<< Luke X: The Good Samaritan >>

Gsmt311 THERE was a road which the disciples had often passed over with the Lord, which they knew very well. It led from the east gate of Jerusalem across the   Kidron  valley, up over the Mount of Olives, by the village of Bethany, and so down among bare desert hills nearly twenty miles, to the brow of the high bluffs which border the Jordan valley. By the side of the road is a deep, rough gorge, from which a brook runs out into the sunny plain. In the Gospel time it watered the fields and gardens of Jericho, which stood just under the hills. This road is a lonely one, with no town after passing Bethany, and the country is rough and wild. Travellers to-day take a guard when they pass this way, and in the old time people sometimes fell among thieves as they went down from Jerusalem to Jericho.

The Lord told of such a one in a parable. There was a priest in the parable, one of those who did service in the temple at Jerusalem, perhaps returning from his home after his term of service. The priests wore their white robes and turbans, and often as they  went they read  in some sacred roll. And there was a Levite in the parable, he was one of the tribe set apart for sacred duty, who helped the priest in the temple.   We see the priest and the Levite gathering their robes about them, lest they should be defiled, and passing by on the other side.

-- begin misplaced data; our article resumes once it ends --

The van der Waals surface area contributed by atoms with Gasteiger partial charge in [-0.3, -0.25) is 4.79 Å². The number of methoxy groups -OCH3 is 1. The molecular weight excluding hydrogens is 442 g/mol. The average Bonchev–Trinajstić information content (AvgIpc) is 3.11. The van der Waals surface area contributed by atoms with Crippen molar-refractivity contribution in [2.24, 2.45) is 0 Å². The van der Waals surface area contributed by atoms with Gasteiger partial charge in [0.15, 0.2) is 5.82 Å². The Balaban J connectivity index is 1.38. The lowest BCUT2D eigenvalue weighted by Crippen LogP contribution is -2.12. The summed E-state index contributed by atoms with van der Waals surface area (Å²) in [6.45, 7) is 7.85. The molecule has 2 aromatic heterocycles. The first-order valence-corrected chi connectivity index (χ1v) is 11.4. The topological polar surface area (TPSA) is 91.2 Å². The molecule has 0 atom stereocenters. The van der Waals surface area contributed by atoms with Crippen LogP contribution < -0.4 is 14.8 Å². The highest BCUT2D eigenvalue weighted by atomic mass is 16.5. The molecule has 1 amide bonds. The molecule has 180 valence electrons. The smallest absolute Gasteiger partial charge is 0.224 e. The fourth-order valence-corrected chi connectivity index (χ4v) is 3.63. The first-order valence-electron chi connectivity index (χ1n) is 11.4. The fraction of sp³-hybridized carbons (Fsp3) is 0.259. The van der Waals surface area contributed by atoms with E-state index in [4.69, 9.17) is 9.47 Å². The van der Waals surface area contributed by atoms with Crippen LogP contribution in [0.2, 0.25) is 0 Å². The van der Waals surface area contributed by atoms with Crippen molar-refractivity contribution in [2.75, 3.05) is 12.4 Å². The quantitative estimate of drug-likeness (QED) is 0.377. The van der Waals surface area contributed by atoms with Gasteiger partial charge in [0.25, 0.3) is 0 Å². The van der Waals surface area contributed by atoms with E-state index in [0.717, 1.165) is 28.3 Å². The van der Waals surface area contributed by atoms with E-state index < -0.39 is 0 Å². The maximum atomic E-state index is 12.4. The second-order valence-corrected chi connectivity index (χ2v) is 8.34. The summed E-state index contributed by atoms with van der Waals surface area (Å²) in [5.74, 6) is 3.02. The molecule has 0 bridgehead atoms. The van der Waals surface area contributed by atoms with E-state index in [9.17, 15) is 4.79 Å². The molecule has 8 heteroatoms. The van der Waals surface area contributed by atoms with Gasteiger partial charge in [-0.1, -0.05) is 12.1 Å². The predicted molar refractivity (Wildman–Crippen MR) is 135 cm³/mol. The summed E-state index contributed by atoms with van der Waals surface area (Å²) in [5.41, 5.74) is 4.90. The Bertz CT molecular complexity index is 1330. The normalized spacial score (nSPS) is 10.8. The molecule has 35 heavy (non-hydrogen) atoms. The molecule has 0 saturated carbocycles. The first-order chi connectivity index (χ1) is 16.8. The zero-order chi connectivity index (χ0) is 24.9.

Afterward a Samaritan came this way, riding on his horse or ass. You remember the Samaritans who lived in the middle part of the country between Judaea and Galilee. The Jews despised them and would have no dealings with them. This man was not learned in the law like the priest and Levite, but he had more of its spirit than they, for his heart was kinder than theirs. The parable tells of an inn. It was a khan, not unlike the inn at Bethlehem, where travellers rested on their lonely journey. The two pence which the Samaritan gave to the host were Roman silver coins about the size of our dimes, and worth fifteen cents each. But a penny was a day's wages in those times. We must read this beautiful story just as the Lord told it. But let us notice why He told it, and who were listening as He spoke.

A certain lawyer had asked the Lord a question. The lawyers were men who spent much time in studying the law of Moses, but too often they overlooked the real lesson of the Scriptures, to love the Lord and one another by being kind and useful.